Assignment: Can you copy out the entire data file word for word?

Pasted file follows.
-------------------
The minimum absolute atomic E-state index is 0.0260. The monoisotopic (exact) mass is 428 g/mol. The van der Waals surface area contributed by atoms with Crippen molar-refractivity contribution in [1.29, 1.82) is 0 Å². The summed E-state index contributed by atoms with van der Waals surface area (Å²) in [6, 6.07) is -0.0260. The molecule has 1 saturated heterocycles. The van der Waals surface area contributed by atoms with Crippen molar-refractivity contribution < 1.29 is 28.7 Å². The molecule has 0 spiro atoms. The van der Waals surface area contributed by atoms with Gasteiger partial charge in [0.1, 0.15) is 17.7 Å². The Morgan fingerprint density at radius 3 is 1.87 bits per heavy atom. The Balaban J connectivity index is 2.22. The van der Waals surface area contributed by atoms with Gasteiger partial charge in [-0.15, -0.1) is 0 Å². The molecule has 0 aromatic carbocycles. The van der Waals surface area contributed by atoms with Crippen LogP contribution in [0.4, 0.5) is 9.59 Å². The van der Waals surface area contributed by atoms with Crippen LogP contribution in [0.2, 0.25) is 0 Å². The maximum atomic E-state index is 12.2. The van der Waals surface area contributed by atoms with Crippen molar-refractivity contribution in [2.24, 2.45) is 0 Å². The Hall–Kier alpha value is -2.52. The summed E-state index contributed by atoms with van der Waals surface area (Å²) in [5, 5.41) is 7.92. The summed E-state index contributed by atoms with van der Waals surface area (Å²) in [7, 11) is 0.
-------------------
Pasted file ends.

The minimum absolute atomic E-state index is 0.0260. The monoisotopic (exact) mass is 428 g/mol. The van der Waals surface area contributed by atoms with Crippen molar-refractivity contribution in [1.29, 1.82) is 0 Å². The summed E-state index contributed by atoms with van der Waals surface area (Å²) in [6, 6.07) is -0.0260. The molecule has 1 saturated heterocycles. The van der Waals surface area contributed by atoms with Crippen molar-refractivity contribution < 1.29 is 28.7 Å². The molecule has 0 spiro atoms. The van der Waals surface area contributed by atoms with Gasteiger partial charge in [0.1, 0.15) is 17.7 Å². The Morgan fingerprint density at radius 3 is 1.87 bits per heavy atom. The Balaban J connectivity index is 2.22. The van der Waals surface area contributed by atoms with Gasteiger partial charge in [-0.15, -0.1) is 0 Å². The molecule has 0 aromatic carbocycles. The van der Waals surface area contributed by atoms with Crippen LogP contribution in [0.4, 0.5) is 9.59 Å². The van der Waals surface area contributed by atoms with Crippen LogP contribution in [0.2, 0.25) is 0 Å². The maximum atomic E-state index is 12.2. The van der Waals surface area contributed by atoms with Crippen molar-refractivity contribution in [2.24, 2.45) is 0 Å². The Hall–Kier alpha value is -2.52. The summed E-state index contributed by atoms with van der Waals surface area (Å²) in [5, 5.41) is 7.92. The summed E-state index contributed by atoms with van der Waals surface area (Å²) in [7, 11) is 0.